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Retirees go back to work to cover pension shortfalls

After they were forced to shield during pandemic rather than top up their retirement income


The number of Brits over the age of 70 returning to work is rising, research by financial advisory firm Salisbury House Wealth (SHW) has found.

According to data by the Department for Work and Pensions (DWP) around 481,000 of over-70 are currently working – a 6% increase in the past year.

The figure for 2020 was approximately 452,000, as older workers were asked to shield during the height of covid, as per government guidelines.

The current numbers, however, still mark a huge decline from pre-pandemic levels where there were approximately 578,000 over-70s in employment.

The advice firm said that many older people are employed in sectors where remote work is not possible, such as retail and social work, and this resulted in financial losses in 2020, especially for those with low pension savings.

Financial Conduct Authority (FCA) data suggests that the average pension pot in the UK is £62,000 which is significantly lower to the sums needed for a comfortable retirement. According to consumer publication Which? they should be around £155,000 for couples and £192,000 ($257,100, €224,240) for single households.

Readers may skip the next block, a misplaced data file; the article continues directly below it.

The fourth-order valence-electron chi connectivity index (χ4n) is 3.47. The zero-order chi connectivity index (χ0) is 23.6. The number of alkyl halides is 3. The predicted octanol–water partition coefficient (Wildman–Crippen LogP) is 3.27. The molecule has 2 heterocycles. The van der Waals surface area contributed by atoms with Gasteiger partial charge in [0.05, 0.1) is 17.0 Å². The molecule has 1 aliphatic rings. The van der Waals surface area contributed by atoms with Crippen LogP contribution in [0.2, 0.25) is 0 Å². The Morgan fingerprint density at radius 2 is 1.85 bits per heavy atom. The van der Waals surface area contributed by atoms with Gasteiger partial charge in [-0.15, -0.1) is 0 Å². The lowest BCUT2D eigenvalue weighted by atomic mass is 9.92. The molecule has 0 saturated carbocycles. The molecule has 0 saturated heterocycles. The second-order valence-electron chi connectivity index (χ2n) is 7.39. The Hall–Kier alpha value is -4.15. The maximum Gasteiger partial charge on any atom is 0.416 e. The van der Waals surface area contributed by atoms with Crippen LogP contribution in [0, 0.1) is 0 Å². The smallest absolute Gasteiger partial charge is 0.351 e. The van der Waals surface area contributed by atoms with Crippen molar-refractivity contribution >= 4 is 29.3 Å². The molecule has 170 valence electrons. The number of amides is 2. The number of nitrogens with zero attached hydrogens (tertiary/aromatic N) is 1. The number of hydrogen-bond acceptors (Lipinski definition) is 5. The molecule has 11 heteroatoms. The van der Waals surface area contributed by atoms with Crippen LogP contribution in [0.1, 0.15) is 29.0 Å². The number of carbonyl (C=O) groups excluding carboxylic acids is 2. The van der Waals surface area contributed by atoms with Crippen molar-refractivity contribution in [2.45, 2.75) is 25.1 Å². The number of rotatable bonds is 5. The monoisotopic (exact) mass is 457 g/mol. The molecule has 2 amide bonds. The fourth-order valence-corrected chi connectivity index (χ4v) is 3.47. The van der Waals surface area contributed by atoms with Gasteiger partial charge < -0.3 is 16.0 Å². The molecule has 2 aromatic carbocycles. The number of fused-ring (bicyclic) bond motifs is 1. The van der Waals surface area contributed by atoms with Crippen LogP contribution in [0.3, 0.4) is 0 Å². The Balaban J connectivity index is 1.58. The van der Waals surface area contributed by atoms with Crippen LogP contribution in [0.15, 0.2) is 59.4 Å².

SHW said that a shortfall in pensions and savings “will have serious consequences on an individual’s standard of living” and “in some cases, they may find themselves having to continue working part-time during retirement in order to boost their income”.

Gender differences

Tim Holmes, managing director of Salisbury House Wealth, added: “Being forced to shield during the pandemic was a huge setback for over-70s who relied on working to top up their retirement income.

“The past year of lockdown will have been a wake-up call for many people – encouraging them to focus more closely on their long-term finances. Investing into pensions early on and making regular contributions, will give individuals greater flexibility once they reach retirement age.”

The DWP figures also show that more men have returned to work than women.

There are currently 299,000 employed men over the age of 70, a 26% increase from 2020; whereas the number of older women going back to work has fallen by 15% to 182,000.

SHW suggests that fewer women may have held roles in sectors that have started to bounce back 18 months after the first lockdown.

Holmes said: “Some older workers remain in the workforce by choice, particularly to remain connected to the community. However, for others, it will be a necessity to boost their pension pots.

“Shortfalls during retirement could force individuals to compromise on their dream retirement plans or may even put retirement out of reach for some. Making a conscious effort to build a good savings buffer will be key to avoiding this.”

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